The Lost Takings Test
In recent decades, the Supreme Court has used oceanfront property as a principal vehicle for the development of Fifth Amendment takings law. Cases alleging that a state government has taken oceanfront land have produced landmark opinions such as Nollan v. California Coastal Commission (1987), Lucas v. South Carolina Coastal Council (1992), and Stop the Beach Renourishment v. Florida Department of Environmental Protection (2010). In each of these cases, the Court has applied its standard, positivist takings analysis: first, identifying the rights of the landowner; then, weighing the extent to which the government’s action has limited those rights. This Article argues that the use of this approach in claims involving oceanfront land is inconsistent with both the legal relationship between the parties and a substantial body of common law precedent.
In the nineteenth century, courts – including the Supreme Court – recognized that public-private disputes along the waterfront were unique because the upland owner and the state were both landowners. Moreover, these landowners shared a common boundary and a common interest in services, such as navigability, provided by rivers and the sea. To resolve disputes between states and upland owners, courts developed what I call "the lost takings test." Unlike the positivist approach used by the Court in modern oceanfront cases, the lost test de-emphasizes established rights and puts a premium on the use of public and private land in furtherance of activities that provide value to both parties. Consistent with the common interests of the state and upland owners, and along the lines of private nuisance law, the lost takings test seeks to harmonize uses by focusing on unreasonable interference. After examining the history and rationale of the lost takings test, the Article explains how the test would have produced more fitting results in the Court’s recent oceanfront property decisions and why the Court should rediscover the lost takings test for use in future cases.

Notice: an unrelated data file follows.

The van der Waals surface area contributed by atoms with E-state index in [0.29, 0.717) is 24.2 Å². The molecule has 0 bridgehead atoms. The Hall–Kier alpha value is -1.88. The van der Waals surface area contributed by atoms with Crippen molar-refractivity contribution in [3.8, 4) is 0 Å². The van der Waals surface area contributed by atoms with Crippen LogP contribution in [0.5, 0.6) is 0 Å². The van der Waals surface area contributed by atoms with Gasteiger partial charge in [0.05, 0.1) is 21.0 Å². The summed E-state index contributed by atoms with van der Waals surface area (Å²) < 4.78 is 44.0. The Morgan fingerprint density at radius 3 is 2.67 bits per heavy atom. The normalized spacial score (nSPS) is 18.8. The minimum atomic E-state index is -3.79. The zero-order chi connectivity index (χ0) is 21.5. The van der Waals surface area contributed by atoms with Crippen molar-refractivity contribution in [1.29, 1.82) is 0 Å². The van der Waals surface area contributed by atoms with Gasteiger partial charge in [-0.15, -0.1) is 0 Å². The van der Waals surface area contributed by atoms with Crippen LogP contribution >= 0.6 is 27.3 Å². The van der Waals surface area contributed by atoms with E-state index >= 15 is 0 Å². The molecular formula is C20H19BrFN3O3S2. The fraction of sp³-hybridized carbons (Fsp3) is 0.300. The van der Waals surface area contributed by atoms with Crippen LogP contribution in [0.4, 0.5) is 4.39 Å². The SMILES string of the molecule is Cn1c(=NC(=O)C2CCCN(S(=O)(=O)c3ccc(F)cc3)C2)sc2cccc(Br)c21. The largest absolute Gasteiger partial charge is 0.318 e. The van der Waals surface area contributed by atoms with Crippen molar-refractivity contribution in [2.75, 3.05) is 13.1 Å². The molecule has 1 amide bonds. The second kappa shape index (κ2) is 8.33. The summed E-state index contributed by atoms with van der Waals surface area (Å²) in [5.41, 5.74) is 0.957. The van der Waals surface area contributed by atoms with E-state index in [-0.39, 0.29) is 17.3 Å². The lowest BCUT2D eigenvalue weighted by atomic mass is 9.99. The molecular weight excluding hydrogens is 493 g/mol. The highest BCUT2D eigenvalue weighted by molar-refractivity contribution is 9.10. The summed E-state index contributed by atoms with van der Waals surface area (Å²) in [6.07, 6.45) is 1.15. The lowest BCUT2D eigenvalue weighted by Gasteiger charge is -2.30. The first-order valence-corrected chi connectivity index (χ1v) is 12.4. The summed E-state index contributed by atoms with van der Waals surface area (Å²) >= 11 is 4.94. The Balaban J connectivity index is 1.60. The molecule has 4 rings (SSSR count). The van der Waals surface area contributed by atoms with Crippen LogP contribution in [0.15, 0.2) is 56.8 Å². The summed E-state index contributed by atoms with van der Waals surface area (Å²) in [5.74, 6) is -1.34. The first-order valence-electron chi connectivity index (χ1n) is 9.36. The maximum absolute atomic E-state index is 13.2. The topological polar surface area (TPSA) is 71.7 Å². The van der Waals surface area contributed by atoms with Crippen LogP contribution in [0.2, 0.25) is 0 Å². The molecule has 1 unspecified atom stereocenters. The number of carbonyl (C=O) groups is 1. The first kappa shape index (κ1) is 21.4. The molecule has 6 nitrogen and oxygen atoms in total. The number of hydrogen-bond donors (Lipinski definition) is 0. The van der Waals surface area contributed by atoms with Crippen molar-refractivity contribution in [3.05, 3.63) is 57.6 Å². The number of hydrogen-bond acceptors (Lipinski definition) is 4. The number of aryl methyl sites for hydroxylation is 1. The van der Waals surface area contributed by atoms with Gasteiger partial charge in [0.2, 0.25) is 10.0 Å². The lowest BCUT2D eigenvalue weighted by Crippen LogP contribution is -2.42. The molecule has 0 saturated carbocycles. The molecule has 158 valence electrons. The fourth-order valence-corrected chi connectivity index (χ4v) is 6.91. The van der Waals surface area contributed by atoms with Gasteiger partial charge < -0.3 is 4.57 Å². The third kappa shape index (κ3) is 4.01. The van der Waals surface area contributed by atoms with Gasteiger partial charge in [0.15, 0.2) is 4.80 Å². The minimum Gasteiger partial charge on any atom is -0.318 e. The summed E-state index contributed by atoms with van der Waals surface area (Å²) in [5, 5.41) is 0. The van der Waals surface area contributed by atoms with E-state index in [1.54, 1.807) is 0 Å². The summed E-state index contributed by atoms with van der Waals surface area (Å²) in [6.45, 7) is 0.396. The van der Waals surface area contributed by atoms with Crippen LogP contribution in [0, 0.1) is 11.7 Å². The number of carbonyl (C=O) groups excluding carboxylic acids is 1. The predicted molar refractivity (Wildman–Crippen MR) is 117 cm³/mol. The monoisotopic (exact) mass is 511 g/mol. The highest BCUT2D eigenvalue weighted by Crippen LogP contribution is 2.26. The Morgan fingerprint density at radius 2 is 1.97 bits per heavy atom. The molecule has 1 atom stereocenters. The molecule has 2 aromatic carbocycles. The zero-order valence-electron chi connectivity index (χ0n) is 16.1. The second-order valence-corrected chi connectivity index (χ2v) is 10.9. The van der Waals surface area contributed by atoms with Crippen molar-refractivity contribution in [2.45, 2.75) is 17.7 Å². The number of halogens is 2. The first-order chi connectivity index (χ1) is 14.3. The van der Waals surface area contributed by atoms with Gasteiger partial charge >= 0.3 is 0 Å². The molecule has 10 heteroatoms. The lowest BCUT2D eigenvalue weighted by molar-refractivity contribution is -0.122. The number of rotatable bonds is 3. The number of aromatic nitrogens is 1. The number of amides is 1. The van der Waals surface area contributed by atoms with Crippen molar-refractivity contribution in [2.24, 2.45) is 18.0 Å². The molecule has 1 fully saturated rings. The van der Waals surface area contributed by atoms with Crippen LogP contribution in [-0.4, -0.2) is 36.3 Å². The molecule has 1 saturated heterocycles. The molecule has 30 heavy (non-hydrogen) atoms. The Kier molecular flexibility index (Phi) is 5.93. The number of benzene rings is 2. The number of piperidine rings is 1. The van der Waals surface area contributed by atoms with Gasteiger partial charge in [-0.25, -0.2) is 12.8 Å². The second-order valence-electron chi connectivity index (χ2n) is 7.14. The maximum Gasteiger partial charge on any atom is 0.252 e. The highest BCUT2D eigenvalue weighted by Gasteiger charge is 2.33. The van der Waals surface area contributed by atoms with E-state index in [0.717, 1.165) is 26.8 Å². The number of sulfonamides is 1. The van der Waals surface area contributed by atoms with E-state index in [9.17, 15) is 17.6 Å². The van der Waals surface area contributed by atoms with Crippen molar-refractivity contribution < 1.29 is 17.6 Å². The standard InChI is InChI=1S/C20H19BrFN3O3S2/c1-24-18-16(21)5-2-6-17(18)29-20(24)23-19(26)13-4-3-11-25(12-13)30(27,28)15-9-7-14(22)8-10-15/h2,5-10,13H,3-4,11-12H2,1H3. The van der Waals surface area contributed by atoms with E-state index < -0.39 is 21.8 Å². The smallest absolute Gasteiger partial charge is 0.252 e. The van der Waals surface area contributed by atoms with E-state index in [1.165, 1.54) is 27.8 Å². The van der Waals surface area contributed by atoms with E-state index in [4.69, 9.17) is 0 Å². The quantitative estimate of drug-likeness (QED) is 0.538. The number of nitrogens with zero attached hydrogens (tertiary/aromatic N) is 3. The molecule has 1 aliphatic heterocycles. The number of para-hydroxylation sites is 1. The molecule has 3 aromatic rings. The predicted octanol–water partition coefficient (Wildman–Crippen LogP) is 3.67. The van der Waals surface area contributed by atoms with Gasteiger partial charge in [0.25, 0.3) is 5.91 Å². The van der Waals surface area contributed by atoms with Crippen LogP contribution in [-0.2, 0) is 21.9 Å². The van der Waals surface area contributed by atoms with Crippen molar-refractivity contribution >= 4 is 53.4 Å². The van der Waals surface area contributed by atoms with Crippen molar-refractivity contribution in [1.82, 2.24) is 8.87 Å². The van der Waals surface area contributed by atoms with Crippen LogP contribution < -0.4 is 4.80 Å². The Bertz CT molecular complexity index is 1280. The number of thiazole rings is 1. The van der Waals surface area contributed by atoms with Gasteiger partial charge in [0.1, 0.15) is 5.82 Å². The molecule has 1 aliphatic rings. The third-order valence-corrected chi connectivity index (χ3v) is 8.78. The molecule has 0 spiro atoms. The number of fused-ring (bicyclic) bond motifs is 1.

By providing the first detailed example of a property-specific takings test, the Article raises a host of interesting questions. For example, what are the implications of using unusual forms of property for the development of broadly applicable takings law? Could the post-positive approach embodied in the lost test be appropriate for use in other takings contexts? Are there other alternatives to the Court’s traditional focus on state limitation of positive rights?